Pakistan completed a 3-0 whitewash of world number one side England with a 71-run win on day four of the final Test in Dubai.
Chasing 324 for victory, England went from 36-0 at the start of the day to 252 all out in the evening session.
Opener Alastair Cook hit 49 and all of the misfiring middle order made starts, but wickets fell regularly and the result never seemed in much doubt.
Matt Prior provided some late resistance but was left stranded on 49 as Pakistan completed victory with a day to spare.
Pakistan spinner Saeed Ajmal picked up 4-67, taking his series tally to 24, and seam bowler Umar Gul finished with 4-61.
England's shortcomings, with bat but not ball, have been all too evident over the past three weeks - and it is a measure of their fallibility that they should contrive to lose this last Test after having Pakistan 44-7 on the first morning.
So often in this series, England's out-of-form batsmen have simply been unable to establish themselves at the crease in these alien climes against Pakistan spinners Ajmal and Abdur Rehman.
The final act was merely a variation on that theme, almost everyone coming through the 'danger period' England identified at the start of each batsman's innings only to then get out in pairs just when it seemed the habitual trend of failure might conceivably be bucked.
The afternoon wickets of Kevin Pietersen, Cook, Ian Bell and Eoin Morgan followed those of Andrew Strauss and Jonathan Trott this morning.
Ajmal was the chief tormentor of England's top order, bowling in tandem for much of the second session with Rehman - who was unchanged for 30 overs.
Gul then accelerated England's descent to defeat. But it was the slow left-armer who struck the first blow when Strauss, who had already survived a straightforward caught-behind chance off Gul, went without addition lbw on the back foot.
Trott then fell shortly before lunch, sweeping Ajmal straight to deep backward-square.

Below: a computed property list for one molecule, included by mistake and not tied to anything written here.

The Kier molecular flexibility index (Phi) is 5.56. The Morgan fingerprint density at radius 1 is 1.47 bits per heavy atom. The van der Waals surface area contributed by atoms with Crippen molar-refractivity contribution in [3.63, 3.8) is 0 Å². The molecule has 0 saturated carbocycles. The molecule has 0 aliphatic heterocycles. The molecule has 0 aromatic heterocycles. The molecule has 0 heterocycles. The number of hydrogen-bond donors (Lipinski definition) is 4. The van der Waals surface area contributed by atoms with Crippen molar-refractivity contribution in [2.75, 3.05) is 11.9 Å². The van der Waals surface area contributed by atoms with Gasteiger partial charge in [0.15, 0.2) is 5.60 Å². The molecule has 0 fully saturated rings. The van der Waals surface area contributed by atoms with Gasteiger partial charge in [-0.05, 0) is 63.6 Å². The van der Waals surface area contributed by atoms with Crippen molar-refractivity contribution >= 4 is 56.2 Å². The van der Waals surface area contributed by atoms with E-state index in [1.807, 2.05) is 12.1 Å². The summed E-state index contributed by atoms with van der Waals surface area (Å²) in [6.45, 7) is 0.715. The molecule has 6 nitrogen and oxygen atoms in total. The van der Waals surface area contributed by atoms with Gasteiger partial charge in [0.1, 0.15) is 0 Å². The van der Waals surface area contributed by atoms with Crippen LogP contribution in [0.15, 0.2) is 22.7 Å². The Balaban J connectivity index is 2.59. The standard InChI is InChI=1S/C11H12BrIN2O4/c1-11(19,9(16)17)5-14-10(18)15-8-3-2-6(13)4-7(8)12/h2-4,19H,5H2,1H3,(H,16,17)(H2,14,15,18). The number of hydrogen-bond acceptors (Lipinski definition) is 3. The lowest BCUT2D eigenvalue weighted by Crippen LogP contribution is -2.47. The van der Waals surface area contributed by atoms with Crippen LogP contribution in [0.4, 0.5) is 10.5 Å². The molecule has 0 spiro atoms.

Cook's luck was in during an ultra-patient 187-ball 49 which took more than four hours.
But England needed much more than a touch of good fortune if their out-of form batsmen were to achieve even qualified redemption on this fair pitch.
Cook passed a notable personal milestone when, with his 22nd run, he became the second-youngest batsman in cricket history to reach 6,000 in Tests.
He ought to have gone last night, dropped at third slip off Gul on just four, and this morning was put down on 31 by Gul himself after mis-sweeping Rehman into the leg-side deep.
He was also the batsman on strike when Pakistan squandered their final DRS option, Ajmal reviewing an lbw for an off-break that pitched outside leg-stump.
England had one precious review still available, after Strauss used up the first one to no avail. But it was to be no use to any of their frontline batsmen.
Pietersen hinted at much better when he went up the wicket to Rehman and hit him for a straight four and then six in the same over - shots that raised stoic England's scoring rate to almost two runs an over.
But Ajmal, scourge of the tourists with his doosras in the first Test here, out-thought both Pietersen and Cook with conventional off-breaks this time.
He bowled Pietersen between bat and pad, on the front-foot defence, from round the wicket - and then had Cook, trying to push his 50th run to leg, very well-caught at slip by a diving Younus Khan.
Bell and Morgan appeared to tame the spinners with the old ball, only to fall in quick succession when Misbah-ul-Haq turned back to Gul's pace.
It was a lack of that which did for Bell, embarrassingly mistiming a cut for a simple catch at cover - and then Gul produced a fine delivery to find Morgan's edge for a caught-behind on the back foot.
England had lost two big wickets for just three runs for the second time in the innings, a statistic they could ill afford if they were to get anywhere near such a tough target.
All but the most fanciful hopes of that were gone by tea - and although Prior and the tail tried to salvage some pride with a counter-attack, it was little more than a token effort from a team who may not now still be top of that Test table when the annual awards are handed out at the start of April.